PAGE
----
Saturday, February 4, 2017

Quadriplegic Crown Prosecutor Appointed to Alberta Queen's Bench

Picture of indigenous judge Jody Fraser before he is sworn in on Wednesday January 20, 2017 in Edmonton. Greg Southam / Postmedia (To go with a Clare Clancy story) For Janet French story
Justice George (Jody) Fraser was sworn in as an Alberta Court of Queen’s Bench judge, which is an honour he said proves “there really are no limits.”  “It’s hopefully advancing things for anybody with any sort of disadvantage,” he said.  Fraser, 49, was a university student and avid athlete when he became paralyzed. The life-changing event happened during a rugby game when he was 19 years old.   “As soon as the scrum came together I broke my neck, I don’t know how or what went wrong,” he said. “I remember lying on the field … and getting into the ambulance.”
Fraser, who is part Metis, would leave the hospital 13 months later. He said he felt trepidation about going home, unsure of what his new life would look like.  But he now knows what he would tell his younger self: “It’ll get better.”  “I was out watching a hockey game, and someone said thank you for prosecuting him … he turned his life around,” Fraser said. “It’s happened a few times.”  His new role will mean presiding over a variety of cases, something that offers an exciting challenge.  “It’s like going back to law school,” he said.   On Friday, a large family contingent including 11 nieces and nephews arrived at court to celebrate Fraser’s appointment.  “They’re probably all shocked,” he said with a laugh.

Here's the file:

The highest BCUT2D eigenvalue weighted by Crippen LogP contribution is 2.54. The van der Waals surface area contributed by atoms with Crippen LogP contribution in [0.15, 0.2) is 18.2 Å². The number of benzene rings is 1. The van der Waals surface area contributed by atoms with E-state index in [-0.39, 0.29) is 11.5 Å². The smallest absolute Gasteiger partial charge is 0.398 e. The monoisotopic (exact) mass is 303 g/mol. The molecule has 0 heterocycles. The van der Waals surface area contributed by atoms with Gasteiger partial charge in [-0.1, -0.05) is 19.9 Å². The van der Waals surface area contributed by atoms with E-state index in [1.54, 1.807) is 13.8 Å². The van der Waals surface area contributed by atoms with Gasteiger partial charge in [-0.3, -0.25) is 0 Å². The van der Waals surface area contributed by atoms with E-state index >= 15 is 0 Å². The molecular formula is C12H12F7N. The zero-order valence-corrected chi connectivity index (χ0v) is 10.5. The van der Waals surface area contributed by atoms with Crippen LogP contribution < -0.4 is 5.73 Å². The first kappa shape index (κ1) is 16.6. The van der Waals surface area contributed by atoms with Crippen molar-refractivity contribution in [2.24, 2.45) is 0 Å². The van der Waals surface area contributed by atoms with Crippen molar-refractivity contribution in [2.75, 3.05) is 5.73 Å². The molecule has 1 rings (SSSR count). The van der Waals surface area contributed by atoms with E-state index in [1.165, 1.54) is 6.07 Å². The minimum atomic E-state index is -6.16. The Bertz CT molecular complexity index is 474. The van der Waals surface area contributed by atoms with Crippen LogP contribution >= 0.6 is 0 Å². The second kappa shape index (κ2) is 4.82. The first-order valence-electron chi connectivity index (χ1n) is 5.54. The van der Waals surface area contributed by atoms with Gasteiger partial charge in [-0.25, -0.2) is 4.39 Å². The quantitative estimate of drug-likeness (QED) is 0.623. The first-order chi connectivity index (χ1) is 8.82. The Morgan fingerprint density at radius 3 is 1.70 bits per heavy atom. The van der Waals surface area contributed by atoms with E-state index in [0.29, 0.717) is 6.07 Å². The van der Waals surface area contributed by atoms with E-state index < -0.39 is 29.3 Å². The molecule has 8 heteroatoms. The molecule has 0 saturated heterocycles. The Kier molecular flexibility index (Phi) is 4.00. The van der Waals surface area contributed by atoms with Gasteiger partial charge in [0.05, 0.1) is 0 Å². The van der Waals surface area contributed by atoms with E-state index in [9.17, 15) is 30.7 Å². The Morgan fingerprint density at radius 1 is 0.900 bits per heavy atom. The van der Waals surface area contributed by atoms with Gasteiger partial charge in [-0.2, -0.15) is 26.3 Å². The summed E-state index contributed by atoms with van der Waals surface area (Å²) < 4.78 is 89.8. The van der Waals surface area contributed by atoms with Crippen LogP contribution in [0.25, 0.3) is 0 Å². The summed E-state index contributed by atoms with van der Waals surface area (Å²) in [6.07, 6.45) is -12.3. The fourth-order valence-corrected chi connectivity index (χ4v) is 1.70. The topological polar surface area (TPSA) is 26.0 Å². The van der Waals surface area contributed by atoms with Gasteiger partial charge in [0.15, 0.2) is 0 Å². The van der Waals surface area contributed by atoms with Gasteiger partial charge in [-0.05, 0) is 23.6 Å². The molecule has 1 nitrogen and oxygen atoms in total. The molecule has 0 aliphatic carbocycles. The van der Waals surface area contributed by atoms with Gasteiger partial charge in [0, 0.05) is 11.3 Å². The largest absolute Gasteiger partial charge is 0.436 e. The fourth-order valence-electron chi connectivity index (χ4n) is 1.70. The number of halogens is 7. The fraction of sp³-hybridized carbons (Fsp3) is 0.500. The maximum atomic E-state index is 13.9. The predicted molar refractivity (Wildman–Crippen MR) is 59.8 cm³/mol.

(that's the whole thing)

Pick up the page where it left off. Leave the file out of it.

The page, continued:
His 65-year-old sister, Joyce Taylor, who was visibly emotional about her brother’s accomplishment, interrupted: “We’re not shocked, we’re just proud.” “He has never, ever given up … he’s always, always pushed ahead. He’s done everything he wanted to do.” Taylor points to her brother’s passion for travel and hunting. “I like the taste of venison,” Fraser added with a laugh.  He said there is no limit to what you can accomplish, with or without a disability.  “The fact that your body isn’t working right doesn’t mean your mind can’t, and you can do just about anything,” he said.

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